• Development and validation of biochemical assays required for clinical trials if not already complete (e.g., pharmacokinetic, pharmacodynamic, and/or immunogenicity assays)
  • Preparation of clinical trial protocol, Investigator's brochure
  • Preparation of documents required to support a clinical trial (e.g., case report forms, pharmacy manual, study coordinator manual, monitoring plan)

Clinical trial activities that are appropriate during Phase II include, but are not limited to:

  • Patient/subject recruitment and enrollment
  • Site monitoring
  • Data collection and quality assurance
  • Statistical analysis
  • Safety reviews

Justifications/Outcomes.

In the United States, approximately 14.5 million people, ages 12 and up have alcohol use disorder. Alcohol is the third-leading preventable cause of death in the United States alone. The Centers for Disease Control and Prevention estimates that alcohol misuse costs the United States $249 billion per year due to health care expenses, lost workplace productivity, crime, property damage, and other adverse outcomes. Considering the serious adverse consequences associated with alcohol misuse, treating AUD and ameliorating the negative health effects associated with it are crucial.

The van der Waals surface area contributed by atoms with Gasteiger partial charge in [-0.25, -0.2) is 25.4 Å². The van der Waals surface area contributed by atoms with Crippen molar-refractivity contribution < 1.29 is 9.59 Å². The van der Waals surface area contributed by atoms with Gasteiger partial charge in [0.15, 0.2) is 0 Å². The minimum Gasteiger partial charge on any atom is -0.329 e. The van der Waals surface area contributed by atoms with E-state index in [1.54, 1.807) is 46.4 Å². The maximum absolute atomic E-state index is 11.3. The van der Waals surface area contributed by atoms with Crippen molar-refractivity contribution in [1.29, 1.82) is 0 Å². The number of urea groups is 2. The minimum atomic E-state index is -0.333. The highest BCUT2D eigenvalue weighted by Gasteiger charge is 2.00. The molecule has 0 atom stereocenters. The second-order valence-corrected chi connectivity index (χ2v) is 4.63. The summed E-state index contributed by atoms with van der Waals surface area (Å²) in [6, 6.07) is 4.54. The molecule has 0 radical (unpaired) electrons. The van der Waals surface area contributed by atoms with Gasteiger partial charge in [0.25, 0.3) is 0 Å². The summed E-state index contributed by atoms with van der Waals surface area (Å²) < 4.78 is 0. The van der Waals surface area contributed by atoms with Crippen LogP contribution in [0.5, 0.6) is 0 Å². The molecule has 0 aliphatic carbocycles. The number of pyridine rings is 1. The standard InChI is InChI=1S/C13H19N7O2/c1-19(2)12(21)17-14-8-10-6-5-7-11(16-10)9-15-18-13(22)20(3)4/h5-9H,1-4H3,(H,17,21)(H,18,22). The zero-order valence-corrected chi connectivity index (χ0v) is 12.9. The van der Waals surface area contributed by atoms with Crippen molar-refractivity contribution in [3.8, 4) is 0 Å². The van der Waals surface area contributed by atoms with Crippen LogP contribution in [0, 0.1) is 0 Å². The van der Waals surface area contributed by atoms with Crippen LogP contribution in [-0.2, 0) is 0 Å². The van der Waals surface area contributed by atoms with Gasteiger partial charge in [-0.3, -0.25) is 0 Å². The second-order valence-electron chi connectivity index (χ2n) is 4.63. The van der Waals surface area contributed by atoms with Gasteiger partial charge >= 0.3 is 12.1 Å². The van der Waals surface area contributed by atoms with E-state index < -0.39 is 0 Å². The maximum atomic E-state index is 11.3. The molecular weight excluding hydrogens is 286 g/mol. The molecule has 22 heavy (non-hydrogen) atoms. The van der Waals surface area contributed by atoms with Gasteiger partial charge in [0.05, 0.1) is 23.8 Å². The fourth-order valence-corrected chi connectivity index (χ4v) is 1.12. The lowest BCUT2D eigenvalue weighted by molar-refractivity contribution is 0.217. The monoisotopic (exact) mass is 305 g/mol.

Medications Development to treat AUD and AAOD is a program priority at NIAAA as referenced in the 2017-2021 NIAAA Strategic Plan. There are currently three medications approved by the FDA for treating AUD: disulfiram, naltrexone, and acamprosate and none to treat AAOD. Additional AUD pharmacotherapies are needed, including for people with co-occurring health conditions, such as post-traumatic stress disorder (PTSD), HIV, and alcoholic liver disease (ALD), as well as other substance use disorders. 

Due to the complexity of drug development for AUD and AAOD, especially IND-enabling activities, support is needed to help bridge the gap and overcome the valley of death that disrupts the drug development pipeline. Through this PAR, NIAAA will provide support to de-risk drug development and stimulate interest in the development of compounds to treat AUD and AAOD.